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President Barack Obama on Sunday described the worst mass shooting in U.S. history as “an act of terror” and “an act of hate,” saying the massacre of 50 people at a packed gay nightclub in Orlando, Florida was an attack on all Americans.

“Today as Americans we grieve the brutal murder, a horrific massacre of dozens of innocent people,” he said in a statement at the White House.

“Although it is still early in the investigation, we know enough to say that this was an act of terror and an act of hate,” Obama said.

“We will not give in to fear or turn against each other. Instead, we will stand united as Americans to protect our people and defend our nation, and to take action against those who threaten us.”

He ordered the flag at the White House to be flown at half staff to honor the victims.

The shooter, who was identified as Florida resident Omar S. Mateen was killed by police at the nightclub. A top U.S. congressman said Mateen may have pledged allegiance to the Islamic State militant group, but U.S. officials cautioned they had no direct evidence of a connection.

Fifty-three people were wounded in the rampage, which surpassed the 32 people killed in the 2007 massacre at Virginia Tech university.

Obama said it was appropriate for the FBI to investigate the massacre as an act of terrorism and said he would “spare no effort” to determine whether the assailant had been inspired or associated with an extremist group.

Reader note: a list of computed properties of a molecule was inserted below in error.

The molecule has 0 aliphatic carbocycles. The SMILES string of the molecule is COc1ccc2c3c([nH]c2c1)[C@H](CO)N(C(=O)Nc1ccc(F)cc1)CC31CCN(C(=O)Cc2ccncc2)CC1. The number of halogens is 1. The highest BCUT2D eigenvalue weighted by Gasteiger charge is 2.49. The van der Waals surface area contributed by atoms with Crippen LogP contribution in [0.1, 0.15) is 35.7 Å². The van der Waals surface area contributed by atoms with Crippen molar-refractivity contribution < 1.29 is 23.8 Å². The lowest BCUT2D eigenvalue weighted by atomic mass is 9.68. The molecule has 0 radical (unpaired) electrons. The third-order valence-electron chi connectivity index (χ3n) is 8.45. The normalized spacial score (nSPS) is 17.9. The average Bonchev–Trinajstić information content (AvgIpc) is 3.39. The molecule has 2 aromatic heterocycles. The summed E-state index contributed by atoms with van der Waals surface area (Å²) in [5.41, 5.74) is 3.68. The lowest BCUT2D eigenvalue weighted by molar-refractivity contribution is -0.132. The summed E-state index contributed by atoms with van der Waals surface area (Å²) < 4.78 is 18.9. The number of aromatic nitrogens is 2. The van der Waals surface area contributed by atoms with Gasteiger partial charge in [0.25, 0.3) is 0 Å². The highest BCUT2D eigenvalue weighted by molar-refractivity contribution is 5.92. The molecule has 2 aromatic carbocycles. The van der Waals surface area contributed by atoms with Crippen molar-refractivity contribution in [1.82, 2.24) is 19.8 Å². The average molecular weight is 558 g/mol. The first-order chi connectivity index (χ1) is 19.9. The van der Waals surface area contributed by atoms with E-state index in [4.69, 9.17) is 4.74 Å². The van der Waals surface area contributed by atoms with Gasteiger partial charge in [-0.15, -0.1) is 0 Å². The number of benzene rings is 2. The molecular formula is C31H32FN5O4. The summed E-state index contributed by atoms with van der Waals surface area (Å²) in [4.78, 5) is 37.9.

The president also termed the shooting a new reminder of “how easy it is for someone to get their hands on a weapon that lets them shoot people in a school or in a house of worship or a movie theater or in a nightclub,” a reference to other mass killings that have punctuated recent U.S. history.

“We have to decide if that’s the kind of country we want to be,” he said.

 

Reporting by Reuters’ Washington bureau; Editing by Bill Trott

Photo: U.S. President Barack Obama speaks about the worst mass shooting in U.S. history that took place in Orlando, Florida, at the White House in Washington, U.S., June 12, 2016.  REUTERS/Joshua Roberts

Amy Coney Barrett

Photo from Fox 45 Baltimore/ Facebook

Donald Trump will select U.S. Appeals Court Judge Amy Coney Barrett as his Supreme Court pick Saturday, multiple news outlets confirmed with White House officials on Friday — and the outlook couldn't be more bleak for reproductive rights, LGBTQ rights, immigration, and the future of health care in the United States.

According to the New York Times, Trump "will try to force Senate confirmation before Election Day."

"The president met with Judge Barrett at the White House this week and came away impressed with a jurist that leading conservatives told him would be a female Antonin Scalia," the Times reported.

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